From Jeff Jacoby at The Boston Globe, Is this any way to help the poor?
At the end of 2012, a record47.8 million people were on food stamps. Of the 115 million households in the United States, 23 million — one in five — are on the food dole.
It wasn’t so long ago that such a degree of dependency would have been inconceivable. In 2001, according to federal data, 17.3 million people were receiving food aid. In little more than a decade, the food stamp rolls have almost tripled.
Is this any way to help the poor? FDR didn’t think so. In his annual message to Congress in 1935, President Roosevelt warned that “continued dependence upon relief induces a spiritual disintegration fundamentally destructive to the national fiber.” The father of the New Deal knew that “to dole out relief in this way is to administer a narcotic, a subtle destroyer of the human spirit. It is inimical to the dictates of a sound policy. It is in violation of the traditions of America.”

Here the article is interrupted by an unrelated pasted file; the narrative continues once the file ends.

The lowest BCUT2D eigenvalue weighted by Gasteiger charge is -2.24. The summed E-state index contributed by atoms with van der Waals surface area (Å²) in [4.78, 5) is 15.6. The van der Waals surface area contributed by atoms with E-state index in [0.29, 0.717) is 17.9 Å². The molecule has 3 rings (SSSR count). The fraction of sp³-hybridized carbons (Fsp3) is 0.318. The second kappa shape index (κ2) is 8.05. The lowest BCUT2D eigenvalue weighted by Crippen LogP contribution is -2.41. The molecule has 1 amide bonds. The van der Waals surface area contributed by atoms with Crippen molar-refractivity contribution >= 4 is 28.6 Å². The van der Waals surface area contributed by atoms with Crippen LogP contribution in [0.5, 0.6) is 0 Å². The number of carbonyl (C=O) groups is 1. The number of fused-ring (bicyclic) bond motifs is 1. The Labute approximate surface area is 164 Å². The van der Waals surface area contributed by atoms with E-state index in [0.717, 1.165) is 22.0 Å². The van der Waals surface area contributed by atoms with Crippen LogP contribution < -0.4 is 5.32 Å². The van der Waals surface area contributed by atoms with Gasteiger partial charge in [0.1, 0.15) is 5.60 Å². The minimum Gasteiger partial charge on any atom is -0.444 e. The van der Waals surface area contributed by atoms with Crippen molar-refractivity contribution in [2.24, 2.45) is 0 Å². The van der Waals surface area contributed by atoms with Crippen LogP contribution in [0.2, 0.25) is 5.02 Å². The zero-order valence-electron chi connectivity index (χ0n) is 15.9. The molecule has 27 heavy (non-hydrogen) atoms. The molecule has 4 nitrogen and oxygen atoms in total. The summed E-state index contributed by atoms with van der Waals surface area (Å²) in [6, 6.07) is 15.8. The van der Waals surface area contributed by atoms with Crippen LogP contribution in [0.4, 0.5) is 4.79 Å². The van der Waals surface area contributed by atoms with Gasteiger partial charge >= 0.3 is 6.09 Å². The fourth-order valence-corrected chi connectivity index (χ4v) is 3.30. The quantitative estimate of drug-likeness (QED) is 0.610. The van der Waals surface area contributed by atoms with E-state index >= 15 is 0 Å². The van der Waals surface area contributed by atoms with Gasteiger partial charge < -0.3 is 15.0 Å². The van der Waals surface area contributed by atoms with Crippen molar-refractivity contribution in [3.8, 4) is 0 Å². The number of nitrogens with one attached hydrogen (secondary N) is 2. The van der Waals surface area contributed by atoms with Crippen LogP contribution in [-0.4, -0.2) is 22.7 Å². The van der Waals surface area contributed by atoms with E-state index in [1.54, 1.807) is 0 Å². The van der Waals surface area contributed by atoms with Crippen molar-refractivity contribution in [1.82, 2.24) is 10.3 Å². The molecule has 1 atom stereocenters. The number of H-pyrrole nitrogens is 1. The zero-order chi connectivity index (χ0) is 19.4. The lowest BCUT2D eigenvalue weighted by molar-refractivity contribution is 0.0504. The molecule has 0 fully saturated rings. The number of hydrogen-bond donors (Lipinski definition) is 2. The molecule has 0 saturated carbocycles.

It is a mark of how far we have declined that a political figure who dared to say such a thing today would be denounced as heartless, a hater of the poor, even a racist — as Newt Gingrich found out when he tried to make an issue of soaring food stamp rates during the presidential campaign. When Massachusetts lawmakers last year tried to prevent electronic benefit cards from being used to pay for tattoos, guns, or jewelry, Governor Deval Patrick vetoed the measure, saying he would not be a part of “humiliating poor people” or making them “beg for their benefits.”
FDR feared the effect of long-term dependence on government. Political leaders today enable it.
Welfare corrupts in so many ways. What it does to taxpayers is bad, and what it does to welfare recipients is worse. But what it is doing to our nation’s character and deepest values may well be worst of all.
Rationalizations for entitlements have turned into justifications for theft. What was once a benefit for short term displacement has expanded into a lifestyle. This should be expected when a federal bureaucracy is created to help the disadvantaged: maintaining and growing the disadvantaged becomes the means to secure the existence of the bureaucracy. The bureaucracy does not serve us; we serve the bureaucracy.